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Oil Targets $100, Weighing on U.S. Presidential Election
Also: The great and good gather in New York for Climate Week, U.S. household incomes fall for third straight year on inflation, and IEA signals the 'beginning of the end of the fossil fuel era.'
Oil Targets $100, Weighing on U.S. Presidential Election
Energy prices are spiraling higher – what it could mean for 2024.
It may sound cynical, but it is somewhat refreshing to see U.S. crude oil prices targeting $100 a barrel due to…genuine fundamentals.
For the uninitiated, in market-speak “fundamentals” are the data that determine the stability of an asset and its value, such as macroeconomic or geopolitical factors, issues of supply and demand – in other words, bona fide, widely accepted drivers of prices.
Too often in the past, oil prices have punched above the $100 handle under murkier circumstances surrounding the global financial crisis, or dropped below zero at the height of the pandemic – or worse, did those things amid a storm of market manipulation allegations, which I have written about.
This time, however, predictions that crude oil prices may soar into the triple digits by the end of the year are tied to concrete data and events: in this case, aggressive oil supply cuts by Saudi Arabia and Russia, which both indicated this month they would be extending through the end of the year – just in time to be a major flashpoint in the 2024 presidential election.
The Saudis released a statement last week vowing to maintain a reduction to oil exports of 1 million barrels a day, while Russia opted to extend a 300,000-barrel-a-day export cut through the end of 2023.
As a frame of reference, this is just a fraction of global oil demand, which is expected to rise to nearly 103 million barrels a day next year, according to the U.S. Energy Information Administration, the statistics arm of the Department of Energy.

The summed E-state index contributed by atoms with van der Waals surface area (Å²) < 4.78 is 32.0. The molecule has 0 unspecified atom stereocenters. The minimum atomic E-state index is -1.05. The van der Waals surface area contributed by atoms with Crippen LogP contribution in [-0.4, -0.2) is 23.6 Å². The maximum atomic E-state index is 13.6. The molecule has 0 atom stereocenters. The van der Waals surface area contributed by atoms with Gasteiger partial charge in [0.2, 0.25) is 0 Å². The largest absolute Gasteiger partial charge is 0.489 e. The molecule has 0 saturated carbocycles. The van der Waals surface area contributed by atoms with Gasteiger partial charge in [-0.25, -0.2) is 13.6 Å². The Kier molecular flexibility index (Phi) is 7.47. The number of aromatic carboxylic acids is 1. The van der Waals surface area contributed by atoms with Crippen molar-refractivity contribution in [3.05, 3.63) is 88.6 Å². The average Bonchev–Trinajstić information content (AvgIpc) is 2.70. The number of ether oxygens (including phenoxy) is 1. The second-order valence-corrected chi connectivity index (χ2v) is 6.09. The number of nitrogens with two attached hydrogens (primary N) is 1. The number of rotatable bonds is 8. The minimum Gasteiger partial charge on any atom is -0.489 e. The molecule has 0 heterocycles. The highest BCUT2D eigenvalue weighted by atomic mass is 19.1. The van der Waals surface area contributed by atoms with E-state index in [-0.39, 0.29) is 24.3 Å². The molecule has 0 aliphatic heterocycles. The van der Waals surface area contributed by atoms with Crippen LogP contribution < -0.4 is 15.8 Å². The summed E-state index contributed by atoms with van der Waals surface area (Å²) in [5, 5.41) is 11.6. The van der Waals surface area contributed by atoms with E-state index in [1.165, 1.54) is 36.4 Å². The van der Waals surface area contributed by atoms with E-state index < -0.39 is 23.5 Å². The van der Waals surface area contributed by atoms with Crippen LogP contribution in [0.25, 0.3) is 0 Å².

But few countries have the wiggle room Saudi Arabia does to sway supply. In fact, it is the only member of the Organization of Petroleum Exporting Countries (OPEC) boasting enough spare crude production capacity to work the levers and keep prices pointed up.
Energy market participants told Power Corridor this week that, barring a “macro surprise” that flips the script, the energy complex is on track to stand firm or climb higher going into the cold-weather months, which will undoubtedly weigh on Biden’s re-election bid, especially if retail gasoline – a key driver of consumer sentiment – jumps above $4 a gallon again.
This morning’s U.S. Consumer Price Index report showed a larger-than-anticipated uptick in inflation for August, buoyed primarily by scorching energy prices, which continued to rise on the data. Crude oil hovered around 10-month highs Wednesday. Headline inflation rose 0.6 percent last month from July, while inflation climbed 3.7 percent on an annual basis. The average U.S. retail gasoline price clocked in at $3.84 a gallon this week and is poised to head higher.
June 2022 marked the last noteworthy energy spike, when U.S. crude oil leapt above $120 a barrel and the average price for a gallon of unleaded retail gasoline shot above $5 for the first time on record nationally – all of which served as a major headache for the Biden administration, since it was already beleaguered by Americans’ immense dissatisfaction with spiraling inflation and rising interest rates.
In a research note last week, Washington-based energy research firm Clearview Energy Partners observed, “Continuing crude price strength could weigh on President Joe Biden’s re-election bid.” That is probably an understatement. Given that a recent Associated Press poll indicated fewer than one in four Americans want Biden to run again – the exact number was 24 percent – the energy vote alone could be enough to tip the scales.
Some aren’t waiting to see what happens. As summer’s final days tick down, a wave of commodities traders are already assessing the direction of energy prices as “too rich,” according to one market participant who closely watches daily trade flows. “The trading houses that want to go long and don’t want to pay the big price tag are expressing it through options, with strike prices for crude oil at $90 to $100 a barrel for December to January,” he told Power Corridor.
“Oil prices are on course to end the year between $85 and $100, since the market has been tight and demand is still growing without relief,” he said. Locking in oil prices through options has become appealing to many traders.
Ultimately, demand destruction (when high prices effectively cure themselves by spurring a drop in demand), could kick in at around $90 a barrel for crude oil and at or above $4 a gallon for gas at the pump, he says. But until then expect these prices to impact Americans, their wallets and the presidential election.
“Right now, Wall Street is very bullish,” he says. “Not many people are selling the market and key drivers of the complex, like the OPEC cuts and strong demand hasn’t changed.”